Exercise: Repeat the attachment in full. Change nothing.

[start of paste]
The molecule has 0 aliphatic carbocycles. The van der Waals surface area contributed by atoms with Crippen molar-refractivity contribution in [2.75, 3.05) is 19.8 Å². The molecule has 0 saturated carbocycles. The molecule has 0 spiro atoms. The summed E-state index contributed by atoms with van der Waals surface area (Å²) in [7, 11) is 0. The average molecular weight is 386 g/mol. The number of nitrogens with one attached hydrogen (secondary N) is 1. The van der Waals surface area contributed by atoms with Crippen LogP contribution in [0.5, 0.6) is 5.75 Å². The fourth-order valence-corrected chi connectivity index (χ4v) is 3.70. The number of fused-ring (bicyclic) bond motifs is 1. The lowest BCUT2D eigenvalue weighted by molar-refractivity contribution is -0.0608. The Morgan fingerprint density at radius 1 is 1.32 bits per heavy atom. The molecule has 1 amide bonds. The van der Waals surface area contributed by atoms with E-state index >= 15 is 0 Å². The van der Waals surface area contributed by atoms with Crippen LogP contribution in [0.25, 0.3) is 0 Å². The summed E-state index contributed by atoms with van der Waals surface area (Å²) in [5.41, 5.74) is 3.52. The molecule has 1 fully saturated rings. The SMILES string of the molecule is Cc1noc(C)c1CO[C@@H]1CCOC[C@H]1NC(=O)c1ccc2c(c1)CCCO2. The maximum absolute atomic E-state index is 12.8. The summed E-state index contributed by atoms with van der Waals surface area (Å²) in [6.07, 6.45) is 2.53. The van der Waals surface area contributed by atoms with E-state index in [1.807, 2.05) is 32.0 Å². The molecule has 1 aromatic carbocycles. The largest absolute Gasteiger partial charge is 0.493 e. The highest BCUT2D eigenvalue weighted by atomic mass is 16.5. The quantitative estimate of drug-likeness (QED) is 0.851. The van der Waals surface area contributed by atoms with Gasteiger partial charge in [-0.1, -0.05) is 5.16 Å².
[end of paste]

The molecule has 0 aliphatic carbocycles. The van der Waals surface area contributed by atoms with Crippen molar-refractivity contribution in [2.75, 3.05) is 19.8 Å². The molecule has 0 saturated carbocycles. The molecule has 0 spiro atoms. The summed E-state index contributed by atoms with van der Waals surface area (Å²) in [7, 11) is 0. The average molecular weight is 386 g/mol. The number of nitrogens with one attached hydrogen (secondary N) is 1. The van der Waals surface area contributed by atoms with Crippen LogP contribution in [0.5, 0.6) is 5.75 Å². The fourth-order valence-corrected chi connectivity index (χ4v) is 3.70. The number of fused-ring (bicyclic) bond motifs is 1. The lowest BCUT2D eigenvalue weighted by molar-refractivity contribution is -0.0608. The Morgan fingerprint density at radius 1 is 1.32 bits per heavy atom. The molecule has 1 amide bonds. The van der Waals surface area contributed by atoms with E-state index >= 15 is 0 Å². The van der Waals surface area contributed by atoms with Crippen LogP contribution in [0.25, 0.3) is 0 Å². The summed E-state index contributed by atoms with van der Waals surface area (Å²) in [5.41, 5.74) is 3.52. The molecule has 1 fully saturated rings. The SMILES string of the molecule is Cc1noc(C)c1CO[C@@H]1CCOC[C@H]1NC(=O)c1ccc2c(c1)CCCO2. The maximum absolute atomic E-state index is 12.8. The summed E-state index contributed by atoms with van der Waals surface area (Å²) in [6.07, 6.45) is 2.53. The van der Waals surface area contributed by atoms with E-state index in [1.807, 2.05) is 32.0 Å². The molecule has 1 aromatic carbocycles. The largest absolute Gasteiger partial charge is 0.493 e. The highest BCUT2D eigenvalue weighted by atomic mass is 16.5. The quantitative estimate of drug-likeness (QED) is 0.851. The van der Waals surface area contributed by atoms with Gasteiger partial charge in [-0.1, -0.05) is 5.16 Å².